Q. Horatius Flaccus (Horace), Odes (ed. John Conington), Book 2, Poem 16 (search)
For ease, in wide Aegean caught, The sailor prays, when clouds are hiding The moon, nor shines of starlight aught For seaman's guiding: For ease the Mede, with quiver gay: For ease rude Thrace, in battle cruel: Can purple buy it, Grosphus? Nay, Nor gold, nor jewel. No pomp, no lictor clears the way 'Mid rabble-routs of troublous feelings, Nor quells the cares that sport and play Round gilded ceilings. More happy he whose modest board His father's well-worn silver brightens; No fear, nor lust for sordid hoard, His light sleep frightens. Why bend our bows of little span? Why change our homes for regions under Another sun? What exiled man From self can sunder? Care climbs the bark, and trims the sail, Curst fiend! nor troops of horse can 'scape her, More swift than stag, more swift than gale That drives the vapour. Blest in the present, look not forth On ills beyond, but soothe each bitter With slow, calm smile. No suns on earth Unclouded glitter. Achilles' light was quench'd at noon; A
Q. Horatius Flaccus (Horace), Odes (ed. John Conington), Book 3, Poem 5 (search)
Jove rules in heaven, his thunder shows; Henceforth Augustus earth shall own Her present god, now Briton foes And Persians bow before his throne. Has Crassus' soldier ta'en to wife A base barbarian, and grown grey (Woe, for a nation's tainted life!) Earning his foemen-kinsmen's pay, His king, forsooth, a Mede, his sire A Marsian? can he name forget, Gown, sacred shield, undying fire, And Jove and Rome are standing yet? 'Twas this that Regulus foresaw, What time he spurn'd the foul disgrace Of peace, whose precedent would draw Destruction on an unborn race, Should aught but death the prisoner's chain Unrivet. “I have seen,” he said, “Rome's eagle in a Punic fane, And armour, ne'er a blood-drop shed, Stripp'd from the soldier; I have seen Free sons of Rome with arms fast tied; The fields we spoil'd with corn are green, And Carthage opes her portals wide. The warrior, sure, redeem'd by gold, Will fight the bolder! Aye, you heap On baseness loss. The hues of old Revisit not the wool we s<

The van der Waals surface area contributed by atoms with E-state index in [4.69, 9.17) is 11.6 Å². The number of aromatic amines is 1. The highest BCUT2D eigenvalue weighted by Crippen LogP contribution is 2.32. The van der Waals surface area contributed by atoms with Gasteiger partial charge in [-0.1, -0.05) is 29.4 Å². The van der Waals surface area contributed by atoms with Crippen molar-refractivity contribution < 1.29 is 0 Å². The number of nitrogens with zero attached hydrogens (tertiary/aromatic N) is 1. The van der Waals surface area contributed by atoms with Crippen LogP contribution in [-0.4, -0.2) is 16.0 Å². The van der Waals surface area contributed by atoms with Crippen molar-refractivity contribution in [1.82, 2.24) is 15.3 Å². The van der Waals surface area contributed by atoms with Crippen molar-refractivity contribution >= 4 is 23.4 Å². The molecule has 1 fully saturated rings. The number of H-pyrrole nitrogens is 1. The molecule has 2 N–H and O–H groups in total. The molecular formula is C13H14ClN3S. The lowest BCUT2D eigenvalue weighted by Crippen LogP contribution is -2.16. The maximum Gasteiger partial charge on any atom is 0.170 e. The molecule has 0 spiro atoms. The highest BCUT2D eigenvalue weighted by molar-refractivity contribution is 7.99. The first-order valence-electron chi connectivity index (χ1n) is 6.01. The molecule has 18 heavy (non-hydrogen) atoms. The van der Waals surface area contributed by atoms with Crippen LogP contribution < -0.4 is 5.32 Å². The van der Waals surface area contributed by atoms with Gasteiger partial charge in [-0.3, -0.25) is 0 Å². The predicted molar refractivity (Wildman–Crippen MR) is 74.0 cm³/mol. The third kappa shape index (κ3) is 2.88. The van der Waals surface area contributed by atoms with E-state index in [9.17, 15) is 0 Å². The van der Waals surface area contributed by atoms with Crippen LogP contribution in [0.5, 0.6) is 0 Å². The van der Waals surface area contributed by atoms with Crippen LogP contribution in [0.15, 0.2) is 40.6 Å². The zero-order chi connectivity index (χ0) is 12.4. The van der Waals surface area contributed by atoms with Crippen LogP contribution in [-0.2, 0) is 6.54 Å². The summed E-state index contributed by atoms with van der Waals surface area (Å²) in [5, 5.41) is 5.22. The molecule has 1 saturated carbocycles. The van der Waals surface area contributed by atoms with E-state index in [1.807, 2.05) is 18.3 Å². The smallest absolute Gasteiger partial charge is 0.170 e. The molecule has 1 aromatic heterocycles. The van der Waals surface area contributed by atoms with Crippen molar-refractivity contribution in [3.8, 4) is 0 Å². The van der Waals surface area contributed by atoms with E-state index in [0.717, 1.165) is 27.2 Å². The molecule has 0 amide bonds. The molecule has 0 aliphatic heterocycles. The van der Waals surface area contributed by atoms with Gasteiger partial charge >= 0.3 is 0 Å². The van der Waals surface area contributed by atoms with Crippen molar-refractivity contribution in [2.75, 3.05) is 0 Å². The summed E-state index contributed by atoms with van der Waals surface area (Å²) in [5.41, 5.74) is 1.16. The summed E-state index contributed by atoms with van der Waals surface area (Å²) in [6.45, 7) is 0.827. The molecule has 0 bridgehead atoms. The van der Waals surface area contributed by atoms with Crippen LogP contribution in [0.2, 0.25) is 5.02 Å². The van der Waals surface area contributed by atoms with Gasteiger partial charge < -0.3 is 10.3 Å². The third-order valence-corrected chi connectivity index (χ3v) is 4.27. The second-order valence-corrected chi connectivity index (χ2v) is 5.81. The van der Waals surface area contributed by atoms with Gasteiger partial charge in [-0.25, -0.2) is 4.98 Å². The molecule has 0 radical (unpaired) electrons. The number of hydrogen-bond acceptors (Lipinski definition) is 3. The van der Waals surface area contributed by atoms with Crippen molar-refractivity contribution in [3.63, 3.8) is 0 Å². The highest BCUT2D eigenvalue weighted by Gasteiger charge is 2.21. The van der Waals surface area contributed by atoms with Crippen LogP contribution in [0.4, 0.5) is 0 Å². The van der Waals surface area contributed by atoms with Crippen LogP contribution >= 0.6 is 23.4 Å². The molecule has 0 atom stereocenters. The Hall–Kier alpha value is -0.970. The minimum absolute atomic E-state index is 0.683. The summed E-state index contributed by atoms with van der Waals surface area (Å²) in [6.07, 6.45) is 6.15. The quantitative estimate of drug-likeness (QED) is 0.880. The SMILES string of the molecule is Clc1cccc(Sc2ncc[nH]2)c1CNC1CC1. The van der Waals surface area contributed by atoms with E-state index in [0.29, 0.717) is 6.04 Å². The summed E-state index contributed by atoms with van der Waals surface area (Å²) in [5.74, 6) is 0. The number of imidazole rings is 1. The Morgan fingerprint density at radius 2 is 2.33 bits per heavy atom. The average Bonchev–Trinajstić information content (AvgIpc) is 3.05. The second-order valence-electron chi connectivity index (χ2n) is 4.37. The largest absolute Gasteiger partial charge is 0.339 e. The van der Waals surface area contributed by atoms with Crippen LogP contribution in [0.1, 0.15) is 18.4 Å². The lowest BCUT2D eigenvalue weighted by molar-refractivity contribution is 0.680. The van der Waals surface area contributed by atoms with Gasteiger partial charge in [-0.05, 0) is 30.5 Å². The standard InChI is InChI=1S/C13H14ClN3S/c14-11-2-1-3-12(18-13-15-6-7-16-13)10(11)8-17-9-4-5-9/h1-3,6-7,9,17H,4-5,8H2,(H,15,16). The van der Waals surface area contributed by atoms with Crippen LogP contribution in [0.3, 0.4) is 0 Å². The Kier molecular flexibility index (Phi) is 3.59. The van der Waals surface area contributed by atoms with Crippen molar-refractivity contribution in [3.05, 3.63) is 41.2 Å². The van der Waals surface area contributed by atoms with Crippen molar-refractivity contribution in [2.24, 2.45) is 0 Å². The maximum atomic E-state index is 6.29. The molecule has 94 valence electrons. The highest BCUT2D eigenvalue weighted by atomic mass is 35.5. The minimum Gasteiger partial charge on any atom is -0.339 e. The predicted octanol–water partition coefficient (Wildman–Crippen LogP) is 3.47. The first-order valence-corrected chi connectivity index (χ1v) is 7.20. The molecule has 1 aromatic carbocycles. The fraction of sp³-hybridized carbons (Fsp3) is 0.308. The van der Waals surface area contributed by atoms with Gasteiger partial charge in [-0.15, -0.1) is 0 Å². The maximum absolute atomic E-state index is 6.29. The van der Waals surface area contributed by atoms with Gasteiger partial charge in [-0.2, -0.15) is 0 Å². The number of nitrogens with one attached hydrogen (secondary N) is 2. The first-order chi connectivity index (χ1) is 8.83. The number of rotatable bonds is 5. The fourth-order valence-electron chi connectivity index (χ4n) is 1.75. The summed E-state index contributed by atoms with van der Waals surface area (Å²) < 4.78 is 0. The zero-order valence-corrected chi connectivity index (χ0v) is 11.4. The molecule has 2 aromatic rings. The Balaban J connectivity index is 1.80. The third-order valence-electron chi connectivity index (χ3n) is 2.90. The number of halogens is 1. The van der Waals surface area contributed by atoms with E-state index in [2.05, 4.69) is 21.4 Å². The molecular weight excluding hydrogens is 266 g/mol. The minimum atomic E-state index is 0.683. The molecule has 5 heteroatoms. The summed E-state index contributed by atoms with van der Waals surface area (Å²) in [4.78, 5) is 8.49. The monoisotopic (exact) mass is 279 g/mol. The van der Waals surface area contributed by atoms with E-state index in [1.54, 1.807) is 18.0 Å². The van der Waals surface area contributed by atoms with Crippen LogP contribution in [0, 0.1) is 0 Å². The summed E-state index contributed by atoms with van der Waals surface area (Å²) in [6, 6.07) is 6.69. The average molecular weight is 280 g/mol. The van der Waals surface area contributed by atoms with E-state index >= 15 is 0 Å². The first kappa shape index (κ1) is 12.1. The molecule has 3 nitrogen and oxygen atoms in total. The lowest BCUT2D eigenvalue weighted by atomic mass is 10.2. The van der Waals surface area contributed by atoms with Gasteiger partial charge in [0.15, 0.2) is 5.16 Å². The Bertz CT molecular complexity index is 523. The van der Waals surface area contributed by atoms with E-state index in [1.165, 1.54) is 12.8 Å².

Q. Horatius Flaccus (Horace), Odes (ed. John Conington), Book 3, Poem 8 (search)